By Carol Glatz
Catholic News Service
VATICAN CITY (CNS) — With so many people left unemployed or in a precarious position because of the COVID-19 pandemic, Pope Francis launched a fund aimed specifically at helping people in Rome struggling economically in the wake of the crisis.
“This fund is meant to be a sign that can urge people of goodwill to offer a concrete gesture of inclusion, especially toward those who are seeking comfort, hope and a recognition of their rights” and dignity as workers, wrote the pope, who is the bishop of Rome.
The pope invited priests, citizens, institutions and organizations to donate to the fund, called “Gesu Divino Lavoratore” (“Jesus the Divine Worker”) and he announced he had made an initial allocation of 1 million euro ($1.12 million) to the Rome diocesan Caritas.
The project was announced June 9 by the Vicariate of Rome.
Cardinal Angelo De Donatis, the papal vicar for Rome, said the initiative was just the latest sign of the pope’s loving care and concern for the people of Rome. The cardinal said in a press release June 9 he hoped everyone would do their part and come together to renew the city and create “a real and genuine alliance for Rome.”
In a letter to Cardinal De Donatis, the pope said he was aware of how the pandemic has led to ongoing pain, sorrow and suffering, “seriously undermining the social fabric of our city.”
So many people have shown great generosity and solidarity from the beginning of the pandemic, he said, but it has not been enough.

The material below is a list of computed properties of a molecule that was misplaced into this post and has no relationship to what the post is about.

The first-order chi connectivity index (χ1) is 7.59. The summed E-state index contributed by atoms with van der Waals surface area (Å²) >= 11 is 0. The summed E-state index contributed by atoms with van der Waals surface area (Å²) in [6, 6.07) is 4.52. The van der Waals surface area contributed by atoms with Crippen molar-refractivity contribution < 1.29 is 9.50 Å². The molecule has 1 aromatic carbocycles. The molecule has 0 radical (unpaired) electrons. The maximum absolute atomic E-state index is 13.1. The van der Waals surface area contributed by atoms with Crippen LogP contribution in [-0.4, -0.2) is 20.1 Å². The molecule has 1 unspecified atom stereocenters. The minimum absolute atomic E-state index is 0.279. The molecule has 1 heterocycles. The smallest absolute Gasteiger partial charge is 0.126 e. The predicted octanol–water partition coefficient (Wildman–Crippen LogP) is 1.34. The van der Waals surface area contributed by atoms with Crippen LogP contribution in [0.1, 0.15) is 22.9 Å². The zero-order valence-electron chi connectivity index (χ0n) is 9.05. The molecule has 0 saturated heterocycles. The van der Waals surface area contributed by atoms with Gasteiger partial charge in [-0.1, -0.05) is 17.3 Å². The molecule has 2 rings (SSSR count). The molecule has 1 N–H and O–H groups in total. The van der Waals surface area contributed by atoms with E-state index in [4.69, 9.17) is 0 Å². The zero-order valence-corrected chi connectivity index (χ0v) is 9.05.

Government institutions, community leaders and groups representing businesses and workers are all called to listen to the desire of many citizens to work together for the common good “and to transform it into policies and concrete action for the good of the city,” the pope wrote.
“I care greatly about protecting the dignity of people who have been hit the hardest by the effects of this pandemic, especially those who risk remaining excluded” from government programs or other formal channels of support and, therefore, require some kind of support so they can get back on their feet, he wrote.
“My thoughts also go to the great multitudes of day laborers and transient workers, those with contracts that have not been renewed, those paid by the hour, interns, domestic workers, small-business owners, self-employed workers, especially those in the hardest hit industries” and connected enterprises, he wrote.
Many of these people are mothers and fathers struggling to put food on the table for their children and to provide just the bare necessities, he added.
Pope Francis invited all of the priests in the diocese to be the first to contribute to the fund and to be “enthusiastic supporters” of the need for sharing, beyond just what is easy to part with, in their community.
“I would like to see blossom in our city the solidarity of the person next door,” he said, and an attitude reflecting the spirit of a “sabbatical” or “sabbath” year in the Old Testament — when debts were forgiven and disputes ended — and by asking for payment according to what the borrower can manage, not what the market demands.